These volunteers take time to teach, prepare and help their neighbors. They are among 1,100 volunteers giving time and expertise in a Red Cross region that serves more than 4.3 million people in 43 counties in northern Minnesota and western Wisconsin.
They are moms and dads, high school and college students, and friends and family members who care about their communities and are ready to serve every day. Some of the words that describe these individuals include: “humble, compassionate, fearless, enthusiastic, creative thinkers, engagers, teachers, and mentors.”
The Red Cross thanks this year’s volunteer honorees and all of those who give time to help others often in their greatest time of need.
The 2014 volunteer recipients and their award categories:
Diane Dunder: Distinguished Volunteer Leader of the Year Award
Outstanding Volunteer Group Award: St. Croix Valley Disaster Health Nurses Anne Headrick, Mary Menter, Patricia Bell, Maria Saterbak, Millie Jones, Nancy Mortwedt, Jane Norbin, Cheryl Blythe, Flora Holmberg, Roger Jacobson, Dianne Polasik, Iona Holsten and Vonnie Thomas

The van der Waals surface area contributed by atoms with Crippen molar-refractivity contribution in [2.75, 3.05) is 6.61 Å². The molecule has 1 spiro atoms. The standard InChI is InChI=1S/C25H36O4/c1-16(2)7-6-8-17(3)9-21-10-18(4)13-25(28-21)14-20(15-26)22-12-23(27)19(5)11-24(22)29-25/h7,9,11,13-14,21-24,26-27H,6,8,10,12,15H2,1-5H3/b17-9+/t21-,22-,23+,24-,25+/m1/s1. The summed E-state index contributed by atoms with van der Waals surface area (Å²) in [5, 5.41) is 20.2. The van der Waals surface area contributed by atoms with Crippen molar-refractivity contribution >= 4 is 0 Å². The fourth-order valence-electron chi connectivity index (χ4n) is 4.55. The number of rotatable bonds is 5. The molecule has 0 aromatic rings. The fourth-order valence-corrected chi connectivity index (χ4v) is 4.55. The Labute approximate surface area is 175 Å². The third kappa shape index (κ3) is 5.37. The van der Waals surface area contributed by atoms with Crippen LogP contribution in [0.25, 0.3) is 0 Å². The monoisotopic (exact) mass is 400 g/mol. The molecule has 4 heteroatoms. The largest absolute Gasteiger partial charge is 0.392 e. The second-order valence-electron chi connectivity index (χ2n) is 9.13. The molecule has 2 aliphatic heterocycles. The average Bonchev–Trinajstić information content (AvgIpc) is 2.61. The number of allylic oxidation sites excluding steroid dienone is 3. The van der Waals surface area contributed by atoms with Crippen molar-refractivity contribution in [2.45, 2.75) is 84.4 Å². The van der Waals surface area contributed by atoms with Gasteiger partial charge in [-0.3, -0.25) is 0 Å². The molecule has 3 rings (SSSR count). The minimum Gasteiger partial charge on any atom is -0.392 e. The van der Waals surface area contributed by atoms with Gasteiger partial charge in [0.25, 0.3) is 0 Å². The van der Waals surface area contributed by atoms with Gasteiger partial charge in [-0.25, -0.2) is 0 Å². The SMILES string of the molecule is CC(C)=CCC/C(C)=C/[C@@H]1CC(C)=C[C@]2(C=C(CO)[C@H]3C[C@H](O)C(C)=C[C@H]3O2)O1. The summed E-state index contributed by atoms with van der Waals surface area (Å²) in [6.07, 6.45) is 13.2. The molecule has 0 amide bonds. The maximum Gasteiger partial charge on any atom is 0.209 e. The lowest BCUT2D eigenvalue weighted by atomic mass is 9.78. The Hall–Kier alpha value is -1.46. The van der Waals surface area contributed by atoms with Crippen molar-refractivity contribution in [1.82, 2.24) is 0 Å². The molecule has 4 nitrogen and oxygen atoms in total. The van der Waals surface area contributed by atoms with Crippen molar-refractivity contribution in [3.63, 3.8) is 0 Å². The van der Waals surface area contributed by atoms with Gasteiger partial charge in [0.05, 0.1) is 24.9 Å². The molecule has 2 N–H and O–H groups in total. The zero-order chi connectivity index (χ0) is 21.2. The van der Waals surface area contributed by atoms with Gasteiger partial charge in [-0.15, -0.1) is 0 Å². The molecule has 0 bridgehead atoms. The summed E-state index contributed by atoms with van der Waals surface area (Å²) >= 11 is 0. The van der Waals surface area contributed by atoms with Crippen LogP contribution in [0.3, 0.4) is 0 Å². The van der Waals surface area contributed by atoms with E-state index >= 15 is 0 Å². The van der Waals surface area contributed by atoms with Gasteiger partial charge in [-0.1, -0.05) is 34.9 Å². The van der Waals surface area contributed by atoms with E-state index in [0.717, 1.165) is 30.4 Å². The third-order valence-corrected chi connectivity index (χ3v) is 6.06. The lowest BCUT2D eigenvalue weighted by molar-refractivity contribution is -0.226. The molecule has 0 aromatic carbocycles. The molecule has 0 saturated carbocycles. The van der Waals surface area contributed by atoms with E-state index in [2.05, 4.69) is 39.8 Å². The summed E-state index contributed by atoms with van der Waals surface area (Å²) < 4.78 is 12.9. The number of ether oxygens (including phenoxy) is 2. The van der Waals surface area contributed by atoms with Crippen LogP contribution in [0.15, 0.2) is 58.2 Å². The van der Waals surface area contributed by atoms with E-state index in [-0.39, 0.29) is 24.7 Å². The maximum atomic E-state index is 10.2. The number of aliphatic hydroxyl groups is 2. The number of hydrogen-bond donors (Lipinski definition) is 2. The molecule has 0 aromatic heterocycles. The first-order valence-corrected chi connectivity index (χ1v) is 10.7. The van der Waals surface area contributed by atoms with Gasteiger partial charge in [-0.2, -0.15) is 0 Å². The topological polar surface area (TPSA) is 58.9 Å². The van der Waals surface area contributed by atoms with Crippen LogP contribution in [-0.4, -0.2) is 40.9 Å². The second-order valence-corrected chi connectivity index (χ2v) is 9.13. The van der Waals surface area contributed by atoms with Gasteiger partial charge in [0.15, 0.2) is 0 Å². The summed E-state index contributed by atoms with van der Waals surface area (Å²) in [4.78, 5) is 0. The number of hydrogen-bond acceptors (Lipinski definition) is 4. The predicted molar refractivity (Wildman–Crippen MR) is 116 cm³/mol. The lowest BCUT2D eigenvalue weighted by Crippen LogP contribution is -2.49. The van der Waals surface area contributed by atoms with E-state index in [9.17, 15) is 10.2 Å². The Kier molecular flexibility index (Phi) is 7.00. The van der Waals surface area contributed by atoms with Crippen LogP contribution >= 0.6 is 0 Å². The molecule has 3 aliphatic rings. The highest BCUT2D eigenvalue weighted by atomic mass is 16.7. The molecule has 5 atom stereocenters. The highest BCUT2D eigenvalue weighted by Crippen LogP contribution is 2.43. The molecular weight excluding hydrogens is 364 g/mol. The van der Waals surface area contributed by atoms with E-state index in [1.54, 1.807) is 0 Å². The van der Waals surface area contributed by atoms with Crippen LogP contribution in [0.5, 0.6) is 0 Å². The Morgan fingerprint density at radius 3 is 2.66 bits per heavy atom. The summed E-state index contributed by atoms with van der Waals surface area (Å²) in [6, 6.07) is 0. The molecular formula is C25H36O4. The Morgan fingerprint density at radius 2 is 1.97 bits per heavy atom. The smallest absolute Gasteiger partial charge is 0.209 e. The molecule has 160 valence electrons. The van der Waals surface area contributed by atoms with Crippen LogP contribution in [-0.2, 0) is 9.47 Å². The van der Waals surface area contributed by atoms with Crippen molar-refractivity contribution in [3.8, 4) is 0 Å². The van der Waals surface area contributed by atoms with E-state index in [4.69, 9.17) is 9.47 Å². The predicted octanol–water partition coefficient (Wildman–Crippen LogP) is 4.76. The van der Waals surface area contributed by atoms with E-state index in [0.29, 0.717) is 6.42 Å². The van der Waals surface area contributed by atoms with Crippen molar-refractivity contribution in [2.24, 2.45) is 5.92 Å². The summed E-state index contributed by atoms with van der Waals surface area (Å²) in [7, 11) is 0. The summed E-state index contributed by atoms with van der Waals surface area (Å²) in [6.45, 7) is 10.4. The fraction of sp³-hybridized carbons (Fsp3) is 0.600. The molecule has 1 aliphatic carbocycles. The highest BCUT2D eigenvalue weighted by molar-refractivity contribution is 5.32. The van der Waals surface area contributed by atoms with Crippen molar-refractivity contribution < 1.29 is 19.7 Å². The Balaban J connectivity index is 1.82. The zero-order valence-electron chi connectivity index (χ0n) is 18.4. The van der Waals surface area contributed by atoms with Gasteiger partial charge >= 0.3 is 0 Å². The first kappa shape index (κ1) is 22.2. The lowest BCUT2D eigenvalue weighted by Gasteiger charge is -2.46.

Tami Jensen: “Behind-the-Scenes” Volunteer Award
Sara Schomburg: Youth Volunteer Award
Audrey Waage: Disaster Volunteer Award
Dave Adriansen: Health and Safety Recognition Award
Pj Doyle and Kathryn Schmidt: Outreach Volunteer Award
Randi De Mel: Rookie Volunteer-of-the-Year Award
A region-wide committee comprised of staff and volunteers reviewed the nominees in each category and voted on a winner.
Post by Eduardo Sanchez Beltran/American Red Cross. Click here to learn more about Red Cross volunteer opportunities.